Microsoft case goes back to district court

Microsoft case goes back to district court

SEPT. 26—The Supreme Court today declined to hear the Microsoft Corp. antitrust case, instead sending it back to the Court of Appeals for the District of Columbia circuit.

The 8-1 decision, which could delay a final ruling on the case by six months or more, is a setback for the Justice Department, which had won a court decision in June ordering that the company be split into two.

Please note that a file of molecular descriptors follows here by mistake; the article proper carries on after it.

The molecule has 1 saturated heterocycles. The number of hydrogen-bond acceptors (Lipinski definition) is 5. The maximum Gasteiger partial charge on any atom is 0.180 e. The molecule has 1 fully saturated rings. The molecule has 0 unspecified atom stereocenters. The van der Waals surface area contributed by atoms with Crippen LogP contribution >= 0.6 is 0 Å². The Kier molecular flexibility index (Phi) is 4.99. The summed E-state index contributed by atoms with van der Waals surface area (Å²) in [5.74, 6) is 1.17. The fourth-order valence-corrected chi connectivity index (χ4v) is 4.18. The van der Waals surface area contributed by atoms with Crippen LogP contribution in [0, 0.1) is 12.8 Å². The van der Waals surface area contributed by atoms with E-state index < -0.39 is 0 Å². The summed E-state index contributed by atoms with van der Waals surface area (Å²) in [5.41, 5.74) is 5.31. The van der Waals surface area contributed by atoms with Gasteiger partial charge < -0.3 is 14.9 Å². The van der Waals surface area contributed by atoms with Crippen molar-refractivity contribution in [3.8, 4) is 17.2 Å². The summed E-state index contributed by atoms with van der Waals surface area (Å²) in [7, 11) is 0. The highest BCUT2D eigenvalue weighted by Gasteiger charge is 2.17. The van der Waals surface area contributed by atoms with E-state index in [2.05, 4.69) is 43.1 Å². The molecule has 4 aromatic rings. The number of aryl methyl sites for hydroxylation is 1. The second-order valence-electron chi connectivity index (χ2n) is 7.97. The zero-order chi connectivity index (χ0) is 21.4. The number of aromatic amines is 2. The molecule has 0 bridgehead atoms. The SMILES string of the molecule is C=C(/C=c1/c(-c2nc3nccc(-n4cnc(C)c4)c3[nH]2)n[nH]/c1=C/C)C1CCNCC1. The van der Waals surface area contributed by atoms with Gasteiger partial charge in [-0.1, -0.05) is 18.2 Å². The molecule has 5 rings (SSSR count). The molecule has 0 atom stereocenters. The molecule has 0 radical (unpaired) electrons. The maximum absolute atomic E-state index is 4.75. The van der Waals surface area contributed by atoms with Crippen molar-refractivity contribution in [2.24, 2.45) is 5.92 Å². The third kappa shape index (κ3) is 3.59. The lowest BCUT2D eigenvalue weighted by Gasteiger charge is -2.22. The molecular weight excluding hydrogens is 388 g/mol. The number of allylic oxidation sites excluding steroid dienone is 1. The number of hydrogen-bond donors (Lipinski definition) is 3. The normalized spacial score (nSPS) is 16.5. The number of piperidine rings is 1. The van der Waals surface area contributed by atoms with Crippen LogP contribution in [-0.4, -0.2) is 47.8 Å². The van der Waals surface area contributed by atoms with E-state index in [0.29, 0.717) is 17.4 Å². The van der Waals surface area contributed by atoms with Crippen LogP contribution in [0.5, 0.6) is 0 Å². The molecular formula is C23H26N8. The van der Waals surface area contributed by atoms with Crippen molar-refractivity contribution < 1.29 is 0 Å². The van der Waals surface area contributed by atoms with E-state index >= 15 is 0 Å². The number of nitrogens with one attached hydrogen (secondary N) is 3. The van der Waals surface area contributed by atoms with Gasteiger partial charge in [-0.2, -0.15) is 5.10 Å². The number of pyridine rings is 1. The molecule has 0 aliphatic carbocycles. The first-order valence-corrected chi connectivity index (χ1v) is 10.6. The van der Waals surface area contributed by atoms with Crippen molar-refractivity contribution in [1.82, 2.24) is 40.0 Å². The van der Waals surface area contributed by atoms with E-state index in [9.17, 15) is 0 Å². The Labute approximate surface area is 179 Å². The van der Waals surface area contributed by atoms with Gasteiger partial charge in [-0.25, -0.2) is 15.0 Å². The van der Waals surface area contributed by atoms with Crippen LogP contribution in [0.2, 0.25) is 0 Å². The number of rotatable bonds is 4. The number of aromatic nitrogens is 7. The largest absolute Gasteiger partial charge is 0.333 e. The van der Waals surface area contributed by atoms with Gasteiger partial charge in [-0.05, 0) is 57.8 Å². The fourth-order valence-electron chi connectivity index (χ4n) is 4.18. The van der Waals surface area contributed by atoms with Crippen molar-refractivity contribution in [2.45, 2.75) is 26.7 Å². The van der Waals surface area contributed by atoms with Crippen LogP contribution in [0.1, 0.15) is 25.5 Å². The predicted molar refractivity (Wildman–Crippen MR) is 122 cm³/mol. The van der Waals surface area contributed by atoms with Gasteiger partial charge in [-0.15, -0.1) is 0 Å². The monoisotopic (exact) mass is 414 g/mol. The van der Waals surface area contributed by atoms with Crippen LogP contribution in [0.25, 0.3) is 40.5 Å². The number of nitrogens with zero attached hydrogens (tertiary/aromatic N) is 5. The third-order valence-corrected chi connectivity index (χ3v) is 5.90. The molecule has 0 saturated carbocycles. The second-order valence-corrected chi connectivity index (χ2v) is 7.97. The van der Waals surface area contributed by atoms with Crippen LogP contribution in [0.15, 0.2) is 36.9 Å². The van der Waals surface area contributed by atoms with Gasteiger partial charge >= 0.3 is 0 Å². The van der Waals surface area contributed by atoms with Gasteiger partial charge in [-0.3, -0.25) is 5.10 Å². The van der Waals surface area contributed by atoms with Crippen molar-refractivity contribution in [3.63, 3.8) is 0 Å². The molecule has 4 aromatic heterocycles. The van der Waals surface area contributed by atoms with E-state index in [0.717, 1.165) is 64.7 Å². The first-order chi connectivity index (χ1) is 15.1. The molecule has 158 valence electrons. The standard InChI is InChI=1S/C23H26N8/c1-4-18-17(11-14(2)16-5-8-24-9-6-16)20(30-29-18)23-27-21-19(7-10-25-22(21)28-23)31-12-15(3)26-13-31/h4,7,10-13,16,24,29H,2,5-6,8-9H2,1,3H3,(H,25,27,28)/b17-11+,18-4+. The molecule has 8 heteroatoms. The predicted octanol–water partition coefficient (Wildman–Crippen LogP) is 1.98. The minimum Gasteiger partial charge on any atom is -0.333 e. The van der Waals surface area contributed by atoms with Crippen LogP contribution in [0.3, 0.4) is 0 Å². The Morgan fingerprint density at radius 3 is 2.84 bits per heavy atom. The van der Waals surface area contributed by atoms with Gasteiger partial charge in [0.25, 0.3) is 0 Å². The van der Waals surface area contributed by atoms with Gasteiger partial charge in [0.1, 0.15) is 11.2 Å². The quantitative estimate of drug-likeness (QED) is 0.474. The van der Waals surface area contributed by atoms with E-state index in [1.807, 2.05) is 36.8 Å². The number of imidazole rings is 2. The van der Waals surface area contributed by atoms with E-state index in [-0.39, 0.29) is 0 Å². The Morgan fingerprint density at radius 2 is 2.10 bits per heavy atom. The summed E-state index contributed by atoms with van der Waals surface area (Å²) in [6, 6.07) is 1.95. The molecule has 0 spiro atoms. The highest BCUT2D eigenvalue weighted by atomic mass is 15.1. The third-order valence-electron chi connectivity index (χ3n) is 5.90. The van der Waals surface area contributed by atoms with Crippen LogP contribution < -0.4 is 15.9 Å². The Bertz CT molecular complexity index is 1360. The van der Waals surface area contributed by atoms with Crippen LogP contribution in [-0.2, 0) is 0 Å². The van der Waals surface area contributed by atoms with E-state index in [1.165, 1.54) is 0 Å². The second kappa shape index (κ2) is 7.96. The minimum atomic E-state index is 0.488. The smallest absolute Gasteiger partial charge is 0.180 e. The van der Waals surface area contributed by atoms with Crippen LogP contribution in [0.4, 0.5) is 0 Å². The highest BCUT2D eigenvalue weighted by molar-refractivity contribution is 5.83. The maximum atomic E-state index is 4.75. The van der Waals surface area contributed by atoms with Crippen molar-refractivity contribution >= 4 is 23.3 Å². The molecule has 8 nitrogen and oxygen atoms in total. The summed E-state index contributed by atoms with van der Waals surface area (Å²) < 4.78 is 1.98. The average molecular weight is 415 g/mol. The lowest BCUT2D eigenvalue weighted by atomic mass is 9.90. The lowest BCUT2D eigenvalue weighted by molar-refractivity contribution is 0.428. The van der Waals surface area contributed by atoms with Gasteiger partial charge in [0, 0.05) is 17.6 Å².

The federal district court ruling by Judge Thomas Penfield Jackson agreed with Justice's arguments that Microsoft had engaged in monopolistic practices. After Microsoft appealed the decision to the D.C. Circuit Court, Justice attorneys asked the Supreme Court to hear the case directly, arguing that the potential impact on consumers of the case's outcome merited a quick decision [see story at www.gcn.com/vol19_no16/news/2234-1.html].

But the high court apparently agreed with Microsoft's contention that the case should first be heard in the lower court. The case could yet reach the Supreme Court if the circuit court's eventual ruling is appealed.


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